Setting is also important, but Kate says not to make the mistake that all M&B novels have to be set in exotic places. She gave the example from one of her novels where the very rich hero from a tropical climate is stuck in a cottage in the British countryside, where it’s tipping down with rain. What’s important is the effect the setting has on the characters. Are they out of their element? Are they trapped where they are? Even the most luxurious palace in the world can seem like hell when someone is going through an emotional crisis.

Novels must have a beginning, middle and end, and when submitting the first three chapters of a novel (or a chapter for the New Voices competition) it is a good idea to have an ending in mind. Kate gave the example of one writer who was asked for the full manuscript after M&B read her first three chapters. Ten years later M&B are still waiting. As Kate says, what a missed opportunity!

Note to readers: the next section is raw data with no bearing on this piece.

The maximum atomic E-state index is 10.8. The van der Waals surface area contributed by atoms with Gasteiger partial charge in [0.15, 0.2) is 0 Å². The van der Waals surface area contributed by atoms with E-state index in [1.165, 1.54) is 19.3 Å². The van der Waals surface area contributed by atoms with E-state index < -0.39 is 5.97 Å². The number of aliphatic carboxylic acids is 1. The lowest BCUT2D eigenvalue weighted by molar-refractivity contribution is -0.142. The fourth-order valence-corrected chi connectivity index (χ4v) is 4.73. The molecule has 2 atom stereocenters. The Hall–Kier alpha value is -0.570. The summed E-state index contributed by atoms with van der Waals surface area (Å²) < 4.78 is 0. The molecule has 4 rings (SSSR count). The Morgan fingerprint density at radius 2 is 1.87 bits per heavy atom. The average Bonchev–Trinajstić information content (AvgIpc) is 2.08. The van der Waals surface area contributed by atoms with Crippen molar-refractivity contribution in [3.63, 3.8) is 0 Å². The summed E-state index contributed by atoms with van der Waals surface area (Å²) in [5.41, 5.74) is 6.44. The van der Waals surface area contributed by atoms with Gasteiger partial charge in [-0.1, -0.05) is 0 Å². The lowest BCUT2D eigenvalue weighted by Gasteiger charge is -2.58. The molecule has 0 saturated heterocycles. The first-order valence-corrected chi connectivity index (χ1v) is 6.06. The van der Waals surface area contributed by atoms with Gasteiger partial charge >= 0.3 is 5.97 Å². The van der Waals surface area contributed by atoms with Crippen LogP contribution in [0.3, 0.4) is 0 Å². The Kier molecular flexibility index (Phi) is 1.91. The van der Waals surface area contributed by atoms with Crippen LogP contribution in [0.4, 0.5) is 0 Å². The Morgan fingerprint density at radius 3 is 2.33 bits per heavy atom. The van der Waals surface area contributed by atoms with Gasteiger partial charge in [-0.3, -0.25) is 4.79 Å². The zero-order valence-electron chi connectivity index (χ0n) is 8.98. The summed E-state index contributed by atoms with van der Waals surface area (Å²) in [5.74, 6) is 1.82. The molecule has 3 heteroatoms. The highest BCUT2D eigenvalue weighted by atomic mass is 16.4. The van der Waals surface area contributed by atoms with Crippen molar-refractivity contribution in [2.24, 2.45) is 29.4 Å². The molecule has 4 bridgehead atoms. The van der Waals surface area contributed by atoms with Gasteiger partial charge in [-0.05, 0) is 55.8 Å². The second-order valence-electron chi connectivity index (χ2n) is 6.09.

The beginning needs a good hook, and you should never end a chapter with ‘She turned the light out and went to bed’, as this is exactly what your reader will do. End each chapter with a cliffhanger, a closing remark, or anything that is going to want to make the reader carry on reading, even if she knows she has to get up with the kids in the morning.

Emotion is essential. Or as one M&B editor put it ‘emotion, emotion, emotion’. Again as with the conflict, this does not necessarily mean the heroine weeping and wailing all the time, or the couple arguing.

Dialogue is essential. Kate warned against great swathes of unbroken narrative. Narrative tends to slow the pace, whereas dialogue picks the pace up. She suggested a ratio of around 60% dialogue to 40% narrative.